The Summer Of Rage: How Donald Trump Has Changed The American Way Of Life

It's amazing how America has changed in just one year, as today, the Republicans will begin their convention, in which an outspoken and out-of-control businessman will accept the party's presidential nominations, and Americans are more outraged than ever before.

In restaurants, bars, stores and many other places, many Americans are much more uptight and edgy than they were just a year ago today. In the last year, Americans have warmed up to fascist ideas, such as deporting 11 million immigrants and suspending immigration from certain Muslim countries.

It's not just the far-right that's outraged. The far-left is outraged and uptight as well, especially those of hispanic decent and those of the Muslim faith. They now fear on a daily basis that their lives will be dramatically changed in six months.

Throughout the primary season, many protests against presumptive Republican Nominee Donald Trump became violent and led to arrests. On June 12, a deranged gunman gunned down 49 innocent people at the 'Palm Night Club' in Orlando, Florida. On July 7, Michael Xavier Johnson murdered five police officers in an ambush at the end of a Black Lives Matter rally in Dallas, Texas. Then, on Sunday, another gunman ambushed and murdered police officers, this time in Baton Rouge, Louisiana.


The culmination of these events and Trump's ideas have riled up Americans on both sides of the political spectrum like never before. A large group of people want a man, who is known to have a very short temper, a man who openly mocked a disabled reporter, a man whose campaign manager physically assaulted reporters and a man who has passive-aggressively promoted violence against his protestors with quotes such as "I love the old days. You know what they used to do to guys like that when they were in a place like this? They'd be carried out on a stretcher, folks." to have his hand on the button. This is precisely why I have labeled this summer as 'The Summer of Rage.'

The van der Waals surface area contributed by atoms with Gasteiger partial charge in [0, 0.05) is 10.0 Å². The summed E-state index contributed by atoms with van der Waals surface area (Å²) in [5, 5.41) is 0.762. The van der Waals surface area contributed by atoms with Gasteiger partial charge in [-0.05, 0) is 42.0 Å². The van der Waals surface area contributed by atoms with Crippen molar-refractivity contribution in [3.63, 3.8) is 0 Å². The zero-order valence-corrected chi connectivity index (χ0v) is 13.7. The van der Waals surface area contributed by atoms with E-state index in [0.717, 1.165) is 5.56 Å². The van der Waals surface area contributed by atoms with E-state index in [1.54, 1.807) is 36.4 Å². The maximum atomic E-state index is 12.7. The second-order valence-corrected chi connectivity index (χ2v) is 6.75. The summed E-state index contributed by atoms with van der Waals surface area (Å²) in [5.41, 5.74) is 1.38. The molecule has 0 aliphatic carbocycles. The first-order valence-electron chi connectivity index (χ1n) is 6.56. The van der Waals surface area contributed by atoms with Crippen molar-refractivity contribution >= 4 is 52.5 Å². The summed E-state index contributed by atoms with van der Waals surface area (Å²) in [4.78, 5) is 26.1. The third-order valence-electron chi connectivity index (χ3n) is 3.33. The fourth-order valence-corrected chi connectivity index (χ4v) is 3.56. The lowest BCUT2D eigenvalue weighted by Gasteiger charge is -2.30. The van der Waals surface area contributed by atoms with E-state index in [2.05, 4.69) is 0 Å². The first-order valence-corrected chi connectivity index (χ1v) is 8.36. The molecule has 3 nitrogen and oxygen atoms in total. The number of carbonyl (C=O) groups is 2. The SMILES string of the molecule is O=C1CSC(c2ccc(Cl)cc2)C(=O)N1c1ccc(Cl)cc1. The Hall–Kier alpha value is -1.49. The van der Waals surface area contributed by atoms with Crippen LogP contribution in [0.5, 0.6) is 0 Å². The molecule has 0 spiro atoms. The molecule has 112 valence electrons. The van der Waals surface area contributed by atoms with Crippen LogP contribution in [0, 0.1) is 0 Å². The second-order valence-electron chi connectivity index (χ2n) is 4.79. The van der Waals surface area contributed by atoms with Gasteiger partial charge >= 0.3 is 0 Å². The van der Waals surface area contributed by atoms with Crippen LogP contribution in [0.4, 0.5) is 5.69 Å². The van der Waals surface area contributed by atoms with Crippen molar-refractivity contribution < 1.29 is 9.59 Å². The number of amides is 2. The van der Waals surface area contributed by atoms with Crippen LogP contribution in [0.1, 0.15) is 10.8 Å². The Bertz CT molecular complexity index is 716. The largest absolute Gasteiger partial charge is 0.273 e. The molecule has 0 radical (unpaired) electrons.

A lot of the tragic events that have transpired throughout the country this year have been inspired purely by fear. People of non-white descent fear what is going to happen to them if Trump is elected president. People on the right fear what is going to happen if Former Secretary of State Hillary Clinton is elected, because of Trump's rhetoric and the right-wing witch hunt that has been out against her since the end of the 2012 Election. I have had two people, two normal and everyday people, tell me that they would personally assassinate Secretary Clinton if they saw her in person. That is how dangerous this election has made things, and this is exactly how much this election has changed the American way of life. When people talk about wanting to assassinate politicians, while they're in public, something is very wrong.

In my opinion, this is probably the worst year for our country since 1968, when another presidential election riled up many Americans. That year, there were many race riots following the assassination of Martin Luther King, Jr. Just two month's after King's assassination, on June 4, 1968, Robert F. Kennedy, a Democratic presidential candidate and the brother of the late President John F. Kennedy, was shot at the Ambassador Hotel in Los Angeles, following his primary victory in California. Kennedy died the next day. During the Democratic National Convention in Chicago that year, police clashed with many anti-war protestors.


With the Republican National Convention set to begin in Cleveland today, police from other departments have been sworn in to the Cleveland Police Department in anticipation of potential unrest. The Cleveland Police Department also asked Ohio Governor John Kasich, a former presidential candidate himself, to suspend the state's open carry laws through the convention. Governor Kasich claimed he was not able to do so.

America is in the midst of one of the toughest times in its nation's history, and as the Summer of Rages continues to heat on, this convention and Trump's acceptance speech on Thursday will likely only further fan the flames. Americans have been through tough times before; the Civil War, the Great Depression, the Cuban Missile Crisis, 9/11 and others. America got through those events, and while I'm cautiously optimistic that America can get through this election and the Summer of Rage, Americans need to come together out of compassion and selflessness and make the stand that hate cannot be tolerated any further for the future and the sake of our country.